Software Development Community of Chicago
http://www.meetup.com/SoftDev/

May 19:  "Going Parallel with C++11"
Chicago Code Camp
http://chicagocodecamp.com/

May 22:  "Going Parallel with C++11"
HPC & CPU Supercomputing group of Chicago
http://www.meetup.com/HPC-GPU-Supercomputing-Group-of-Chicago/

If you can attend, please do!  If not, the materials will be posted here (on the downloads page) after each talk .  Cheers!


summer workshop in parallel java

Interested in learning parallel programming from a Java perspective?  Experts at the U. of Illinois, Urbana-Champaign Parallelism Center are hosting another summer workshop for graduate students, faculty and professionals.  Slated for 9-13 July 2012, this 5-day workshop is not free, but relatively inexpensive:  from $200-$500, though attendees are also responsible for travel and lodging expenses.  Here's the tentative schedule.

Highly recommended!

Chicago HPC/GPU meetup

I'm co-organizing the HPC/GPU meetup of Chicago, and our next meeting is scheduled for Wednesday, April 11th at 6pm.  We have 2 very good speakers lined up:

  1.  John Ashley of Nvidia who will present "CUDA Thrust", a C++ framework for GPU programming, and

  2.  Dr. Michael Kelly of Wolfram who will discuss Wolfram's GPU integration work focused on financial derivatives (abstract below).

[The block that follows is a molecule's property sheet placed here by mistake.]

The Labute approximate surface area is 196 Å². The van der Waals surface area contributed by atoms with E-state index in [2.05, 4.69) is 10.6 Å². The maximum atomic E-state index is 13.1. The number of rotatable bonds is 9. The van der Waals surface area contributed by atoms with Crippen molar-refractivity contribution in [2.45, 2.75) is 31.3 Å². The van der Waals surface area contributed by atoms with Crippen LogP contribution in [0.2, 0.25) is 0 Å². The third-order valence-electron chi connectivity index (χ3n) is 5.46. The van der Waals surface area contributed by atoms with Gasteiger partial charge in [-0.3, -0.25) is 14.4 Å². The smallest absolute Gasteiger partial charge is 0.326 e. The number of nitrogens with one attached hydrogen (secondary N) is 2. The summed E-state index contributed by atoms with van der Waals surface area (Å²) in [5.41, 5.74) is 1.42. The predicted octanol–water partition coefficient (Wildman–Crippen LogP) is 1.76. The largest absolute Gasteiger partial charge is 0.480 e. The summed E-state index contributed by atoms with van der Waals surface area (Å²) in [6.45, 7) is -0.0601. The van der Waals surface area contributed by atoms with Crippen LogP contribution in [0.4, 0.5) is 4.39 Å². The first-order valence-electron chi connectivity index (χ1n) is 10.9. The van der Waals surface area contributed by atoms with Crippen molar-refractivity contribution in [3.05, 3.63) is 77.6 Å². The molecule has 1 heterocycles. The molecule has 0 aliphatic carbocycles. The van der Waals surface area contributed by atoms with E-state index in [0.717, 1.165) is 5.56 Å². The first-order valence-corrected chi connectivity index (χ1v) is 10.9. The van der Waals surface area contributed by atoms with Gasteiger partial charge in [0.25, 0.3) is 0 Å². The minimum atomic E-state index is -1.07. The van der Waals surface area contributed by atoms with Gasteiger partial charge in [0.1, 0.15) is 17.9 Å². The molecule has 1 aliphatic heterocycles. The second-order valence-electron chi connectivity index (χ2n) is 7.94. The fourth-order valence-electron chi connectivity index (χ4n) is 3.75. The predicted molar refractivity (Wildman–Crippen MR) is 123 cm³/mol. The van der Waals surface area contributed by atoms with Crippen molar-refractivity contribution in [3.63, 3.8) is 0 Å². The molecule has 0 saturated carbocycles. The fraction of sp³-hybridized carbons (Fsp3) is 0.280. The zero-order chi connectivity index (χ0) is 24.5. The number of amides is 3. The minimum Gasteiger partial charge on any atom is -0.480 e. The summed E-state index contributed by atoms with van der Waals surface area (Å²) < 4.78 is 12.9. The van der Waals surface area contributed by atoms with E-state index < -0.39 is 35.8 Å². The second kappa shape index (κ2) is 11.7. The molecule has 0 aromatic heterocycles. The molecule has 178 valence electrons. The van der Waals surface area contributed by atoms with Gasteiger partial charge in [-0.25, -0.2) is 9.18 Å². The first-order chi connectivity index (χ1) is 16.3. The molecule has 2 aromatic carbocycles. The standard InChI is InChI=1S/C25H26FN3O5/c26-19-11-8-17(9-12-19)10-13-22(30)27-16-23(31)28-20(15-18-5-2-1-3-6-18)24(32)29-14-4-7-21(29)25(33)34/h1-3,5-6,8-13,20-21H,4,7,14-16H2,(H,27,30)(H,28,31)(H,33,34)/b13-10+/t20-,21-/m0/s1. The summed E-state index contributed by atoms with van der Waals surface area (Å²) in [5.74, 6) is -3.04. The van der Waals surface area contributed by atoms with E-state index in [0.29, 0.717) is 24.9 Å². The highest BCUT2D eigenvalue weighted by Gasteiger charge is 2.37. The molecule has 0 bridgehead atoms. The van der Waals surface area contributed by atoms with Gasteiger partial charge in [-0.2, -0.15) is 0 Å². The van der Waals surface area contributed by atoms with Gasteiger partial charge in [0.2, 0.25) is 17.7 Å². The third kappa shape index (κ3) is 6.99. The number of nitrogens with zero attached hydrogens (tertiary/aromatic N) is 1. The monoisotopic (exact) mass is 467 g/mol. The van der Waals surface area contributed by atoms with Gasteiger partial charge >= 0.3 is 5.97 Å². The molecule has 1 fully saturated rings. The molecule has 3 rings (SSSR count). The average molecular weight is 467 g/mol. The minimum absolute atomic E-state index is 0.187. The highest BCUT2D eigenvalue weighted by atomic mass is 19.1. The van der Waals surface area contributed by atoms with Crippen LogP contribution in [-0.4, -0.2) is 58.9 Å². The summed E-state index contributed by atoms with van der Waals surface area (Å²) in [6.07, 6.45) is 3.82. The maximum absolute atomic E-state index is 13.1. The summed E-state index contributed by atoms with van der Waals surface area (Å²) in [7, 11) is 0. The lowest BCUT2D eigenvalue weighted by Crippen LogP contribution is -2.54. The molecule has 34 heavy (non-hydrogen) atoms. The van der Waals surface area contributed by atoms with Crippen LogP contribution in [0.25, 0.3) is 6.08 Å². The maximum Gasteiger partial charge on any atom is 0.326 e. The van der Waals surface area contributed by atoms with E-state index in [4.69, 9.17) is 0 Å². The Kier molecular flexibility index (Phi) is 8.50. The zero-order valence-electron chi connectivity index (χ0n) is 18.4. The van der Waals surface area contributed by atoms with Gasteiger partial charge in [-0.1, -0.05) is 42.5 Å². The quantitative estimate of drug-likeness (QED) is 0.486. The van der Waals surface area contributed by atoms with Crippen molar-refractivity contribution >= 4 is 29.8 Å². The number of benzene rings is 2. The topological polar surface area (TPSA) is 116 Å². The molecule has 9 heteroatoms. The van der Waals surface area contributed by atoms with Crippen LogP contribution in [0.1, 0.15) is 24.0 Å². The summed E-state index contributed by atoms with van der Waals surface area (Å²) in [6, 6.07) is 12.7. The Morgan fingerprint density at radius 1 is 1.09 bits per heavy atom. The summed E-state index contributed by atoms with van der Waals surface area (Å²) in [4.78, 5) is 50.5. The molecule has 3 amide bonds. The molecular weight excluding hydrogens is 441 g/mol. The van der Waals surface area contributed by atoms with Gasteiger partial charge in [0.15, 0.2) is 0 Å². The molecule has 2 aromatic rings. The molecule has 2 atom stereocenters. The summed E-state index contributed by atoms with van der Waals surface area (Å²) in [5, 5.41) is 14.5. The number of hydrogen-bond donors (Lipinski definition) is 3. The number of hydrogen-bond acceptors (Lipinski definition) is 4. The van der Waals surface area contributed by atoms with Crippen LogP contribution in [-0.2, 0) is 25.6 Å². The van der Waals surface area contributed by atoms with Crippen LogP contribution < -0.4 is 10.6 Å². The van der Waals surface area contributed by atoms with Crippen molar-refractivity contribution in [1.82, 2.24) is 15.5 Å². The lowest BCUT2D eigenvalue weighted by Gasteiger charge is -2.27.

We are meeting at Tech Nexus in downtown Chicago, 200 South Wacker, 15th floor.  Please join us, and share this open invitation with friends/colleagues.  Cheers!

Generating Random Numbers in Parallel --- as easy as 1, 2, 3

I'm at Supercomputing 2011 conference in Seattle, and heard an absolutely brilliant talk by John Salmon on how to generate random numbers, properly, in parallel.  And he knows what he's talking about: he works for David Shaw, an early pioneer of applying HPC to Wall Street trading.  And random numbers play a critical role in trading algorithms.

Here's the paper, "Parallel Random Numbers:  as easy as 1, 2, 3", that was accepted into Supercomputing 2011.  And here's their library random123 (for C/C++ as a set of header files compatible with a variety of platforms).  Good stuff, I plan to use it whenever I need to generate random numbers (typically as part of Monte Carlo simulations). 

Note that the library contains examples of how to use the RNGs, including how to use with the new C++0x standard.

Wisconsin visit --- November 8-9, 2011

Off to visit the U. of Wisconsin, Stevens Point, and deliver some talks to students and faculty.  I'll be talking about programming paradigms, parallel programming, and the challenges of learning and teaching these subjects.  Then I'll visit the nearby Marshfield .NET users group to deliver a talk on async and parallel programming in .NET 4. 

Here are the PDFs of the talks:


The PPT and source code can be found on my web site.  Cheers!

Do companies really use functional programming?

Ran across this well-written article --- "OCaml for the Masses" --- on why a Wall Street company completely switched over to functional programming in 2005, and loves it.  Functional programming is still a niche, but a growing one certainly in the financial and scientific communities.  A good read if you're looking for real-world motivation to try functional programming.